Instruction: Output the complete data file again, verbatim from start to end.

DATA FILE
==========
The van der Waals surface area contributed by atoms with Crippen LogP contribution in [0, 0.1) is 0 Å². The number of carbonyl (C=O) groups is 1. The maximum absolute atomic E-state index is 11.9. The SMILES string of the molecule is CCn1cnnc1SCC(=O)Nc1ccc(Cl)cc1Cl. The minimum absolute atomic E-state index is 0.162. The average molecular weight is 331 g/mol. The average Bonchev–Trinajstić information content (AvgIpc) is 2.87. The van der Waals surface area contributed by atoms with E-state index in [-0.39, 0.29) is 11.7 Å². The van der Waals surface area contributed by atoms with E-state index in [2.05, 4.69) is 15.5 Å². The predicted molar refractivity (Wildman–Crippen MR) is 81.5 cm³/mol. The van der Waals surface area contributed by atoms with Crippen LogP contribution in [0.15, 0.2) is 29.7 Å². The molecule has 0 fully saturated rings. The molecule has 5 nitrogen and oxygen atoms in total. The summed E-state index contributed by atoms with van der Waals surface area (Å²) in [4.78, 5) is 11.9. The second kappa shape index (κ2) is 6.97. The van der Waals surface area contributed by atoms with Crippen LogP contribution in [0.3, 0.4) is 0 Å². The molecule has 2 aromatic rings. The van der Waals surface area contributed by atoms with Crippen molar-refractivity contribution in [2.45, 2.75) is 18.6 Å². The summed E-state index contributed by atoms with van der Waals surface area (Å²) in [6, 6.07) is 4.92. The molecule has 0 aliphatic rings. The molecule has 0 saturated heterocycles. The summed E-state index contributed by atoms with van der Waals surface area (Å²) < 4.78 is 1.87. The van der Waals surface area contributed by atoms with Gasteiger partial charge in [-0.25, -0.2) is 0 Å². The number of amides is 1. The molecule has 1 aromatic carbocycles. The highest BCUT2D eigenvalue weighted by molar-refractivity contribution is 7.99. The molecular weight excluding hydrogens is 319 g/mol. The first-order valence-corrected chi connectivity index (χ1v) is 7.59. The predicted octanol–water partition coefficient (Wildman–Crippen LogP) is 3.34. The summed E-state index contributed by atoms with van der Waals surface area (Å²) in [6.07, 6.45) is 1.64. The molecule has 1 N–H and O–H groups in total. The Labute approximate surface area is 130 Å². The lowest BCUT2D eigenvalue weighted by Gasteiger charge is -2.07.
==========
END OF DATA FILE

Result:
The van der Waals surface area contributed by atoms with Crippen LogP contribution in [0, 0.1) is 0 Å². The number of carbonyl (C=O) groups is 1. The maximum absolute atomic E-state index is 11.9. The SMILES string of the molecule is CCn1cnnc1SCC(=O)Nc1ccc(Cl)cc1Cl. The minimum absolute atomic E-state index is 0.162. The average molecular weight is 331 g/mol. The average Bonchev–Trinajstić information content (AvgIpc) is 2.87. The van der Waals surface area contributed by atoms with E-state index in [-0.39, 0.29) is 11.7 Å². The van der Waals surface area contributed by atoms with E-state index in [2.05, 4.69) is 15.5 Å². The predicted molar refractivity (Wildman–Crippen MR) is 81.5 cm³/mol. The van der Waals surface area contributed by atoms with Crippen LogP contribution in [0.15, 0.2) is 29.7 Å². The molecule has 0 fully saturated rings. The molecule has 5 nitrogen and oxygen atoms in total. The summed E-state index contributed by atoms with van der Waals surface area (Å²) in [4.78, 5) is 11.9. The second kappa shape index (κ2) is 6.97. The van der Waals surface area contributed by atoms with Crippen LogP contribution in [0.3, 0.4) is 0 Å². The molecule has 2 aromatic rings. The van der Waals surface area contributed by atoms with Crippen molar-refractivity contribution in [2.45, 2.75) is 18.6 Å². The summed E-state index contributed by atoms with van der Waals surface area (Å²) in [6, 6.07) is 4.92. The molecule has 0 aliphatic rings. The molecule has 0 saturated heterocycles. The summed E-state index contributed by atoms with van der Waals surface area (Å²) < 4.78 is 1.87. The van der Waals surface area contributed by atoms with Gasteiger partial charge in [-0.25, -0.2) is 0 Å². The number of amides is 1. The molecule has 1 aromatic carbocycles. The highest BCUT2D eigenvalue weighted by molar-refractivity contribution is 7.99. The molecular weight excluding hydrogens is 319 g/mol. The first-order valence-corrected chi connectivity index (χ1v) is 7.59. The predicted octanol–water partition coefficient (Wildman–Crippen LogP) is 3.34. The summed E-state index contributed by atoms with van der Waals surface area (Å²) in [6.07, 6.45) is 1.64. The molecule has 1 N–H and O–H groups in total. The Labute approximate surface area is 130 Å². The lowest BCUT2D eigenvalue weighted by Gasteiger charge is -2.07.